The truth is not enough − how to interrogate information effectively

Held on Thursday 16 May, CGIUKI’s inaugural Annual Lecture brought together the Institute’s international board members, divisional CEOs and distinguished guests for an evening of discovery and discussion.

Kindly hosted by Deloitte, and Legal Entity Management partner there Daniel Connell, the evening kicked off with a warm welcome from his team. Our guest speaker for the evening was Professor Alex Edmans from London Business School, on the topic of ‘Facts, Data and Evidence: Knowing What to Trust’, based on his new book May Contain Lies: How Stories, Statistics, and Studies Exploit Our Biases – And What We Can Do About It. In an engaging and lively speech, he set out a framework for navigating the seeming onslaught of misinformation, bogus studies and misleading data which confronts us on a daily basis – in both our professional and our personal lives.

 What breastfeeding can tell us about handling data and evidence

Edmans began with an attention-grabbing personal anecdote about how he and his wife went about deciding whether or not to exclusively breastfeed their son. He demonstrated that at first glance, the evidence suggests that breastfeeding has better outcomes than bottle feeding for a whole host of important characteristics, including overall health, intelligence and parental bond. However, when he and his wife dug deeper into the studies which supposedly supported these claims, they uncovered something unexpected.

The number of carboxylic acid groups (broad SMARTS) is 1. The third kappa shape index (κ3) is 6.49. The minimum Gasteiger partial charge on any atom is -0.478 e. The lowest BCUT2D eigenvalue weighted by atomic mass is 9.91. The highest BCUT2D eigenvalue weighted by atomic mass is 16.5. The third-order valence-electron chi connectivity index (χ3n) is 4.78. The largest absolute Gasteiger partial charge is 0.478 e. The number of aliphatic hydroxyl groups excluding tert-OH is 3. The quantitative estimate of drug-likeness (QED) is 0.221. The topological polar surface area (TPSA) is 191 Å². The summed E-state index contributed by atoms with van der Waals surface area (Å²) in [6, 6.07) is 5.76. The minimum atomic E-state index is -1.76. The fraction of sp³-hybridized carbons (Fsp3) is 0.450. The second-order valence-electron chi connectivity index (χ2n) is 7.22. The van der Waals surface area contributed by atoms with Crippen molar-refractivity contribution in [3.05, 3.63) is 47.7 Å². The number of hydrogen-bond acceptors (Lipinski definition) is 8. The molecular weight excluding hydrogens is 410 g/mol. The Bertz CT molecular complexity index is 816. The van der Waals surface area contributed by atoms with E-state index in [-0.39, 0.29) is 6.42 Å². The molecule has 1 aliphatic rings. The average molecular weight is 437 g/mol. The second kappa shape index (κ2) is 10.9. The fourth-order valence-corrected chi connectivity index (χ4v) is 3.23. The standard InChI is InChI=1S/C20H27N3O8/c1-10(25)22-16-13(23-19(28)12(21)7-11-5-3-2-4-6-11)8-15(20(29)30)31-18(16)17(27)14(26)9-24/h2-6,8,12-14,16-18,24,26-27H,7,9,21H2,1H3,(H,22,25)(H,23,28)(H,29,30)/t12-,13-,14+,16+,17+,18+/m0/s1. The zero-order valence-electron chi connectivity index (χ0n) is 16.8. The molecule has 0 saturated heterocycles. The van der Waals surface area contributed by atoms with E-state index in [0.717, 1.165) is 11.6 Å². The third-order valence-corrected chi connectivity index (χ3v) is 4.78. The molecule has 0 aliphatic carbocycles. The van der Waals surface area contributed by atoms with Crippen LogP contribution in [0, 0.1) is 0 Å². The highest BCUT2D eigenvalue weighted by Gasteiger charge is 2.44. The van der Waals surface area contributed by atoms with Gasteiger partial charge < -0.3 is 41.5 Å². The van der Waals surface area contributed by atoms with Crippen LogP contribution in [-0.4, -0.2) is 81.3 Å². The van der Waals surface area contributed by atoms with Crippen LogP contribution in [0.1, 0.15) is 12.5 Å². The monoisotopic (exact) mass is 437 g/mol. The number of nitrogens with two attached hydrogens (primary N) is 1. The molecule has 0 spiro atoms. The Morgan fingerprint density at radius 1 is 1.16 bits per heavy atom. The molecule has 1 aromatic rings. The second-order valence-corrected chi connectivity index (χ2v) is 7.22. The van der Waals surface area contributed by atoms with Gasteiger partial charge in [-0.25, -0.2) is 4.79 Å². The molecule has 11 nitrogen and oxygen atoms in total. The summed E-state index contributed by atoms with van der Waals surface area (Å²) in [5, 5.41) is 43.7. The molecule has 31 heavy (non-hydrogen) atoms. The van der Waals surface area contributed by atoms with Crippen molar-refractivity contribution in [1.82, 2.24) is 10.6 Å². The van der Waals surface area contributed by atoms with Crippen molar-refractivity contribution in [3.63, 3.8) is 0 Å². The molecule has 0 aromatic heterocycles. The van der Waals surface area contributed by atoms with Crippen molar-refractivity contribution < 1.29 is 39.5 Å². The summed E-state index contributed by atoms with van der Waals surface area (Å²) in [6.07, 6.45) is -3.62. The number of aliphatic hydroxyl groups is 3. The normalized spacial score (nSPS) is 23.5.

Almost all of the benefits derived from breastfeeding could, in fact, be explained by other factors (known as ‘confounders’), such as family income, support received by the mother, education and personal attitudes to health. Despite the World Health Organization – a highly credible body – recommending that babies are exclusively breastfed for the first six months, the scientific evidence supporting this recommendation is shaky. With their newfound knowledge, Edmans and his wife felt more at ease finding a balance between breastfeeding and bottle feeding which worked for them.

What are the lessons that Edmans wanted us to take from this anecdote? He emphasised four key points:

  • Research is everywhere. Both in our professional and personal lives, research influences our decisions and beliefs. The volume of research can, at times, be overwhelming, and can make it tricky to distinguish what is worthwhile from what is not.
  • ‘The truth is not enough’. By this, Edmans meant that it’s not always enough just to check the facts. Facts can be accurate but still misleading, for example by implying causation when only correlation has been shown. What really matters about facts is the context in which they are presented, and the inferences which we draw from them.
  • Beware your biases. Humans are prone to bias in our thinking – and some biases are simply useful shortcuts which our brains take to speed up our understanding of the world. However, biases can also be very damaging. One major bias is confirmation bias. This means that we are much more likely to believe something is true when we want it to be true (even if the evidence is shaky) and are much less likely to believe something which we don’t want to be true (even if the evidence is staring us in the face).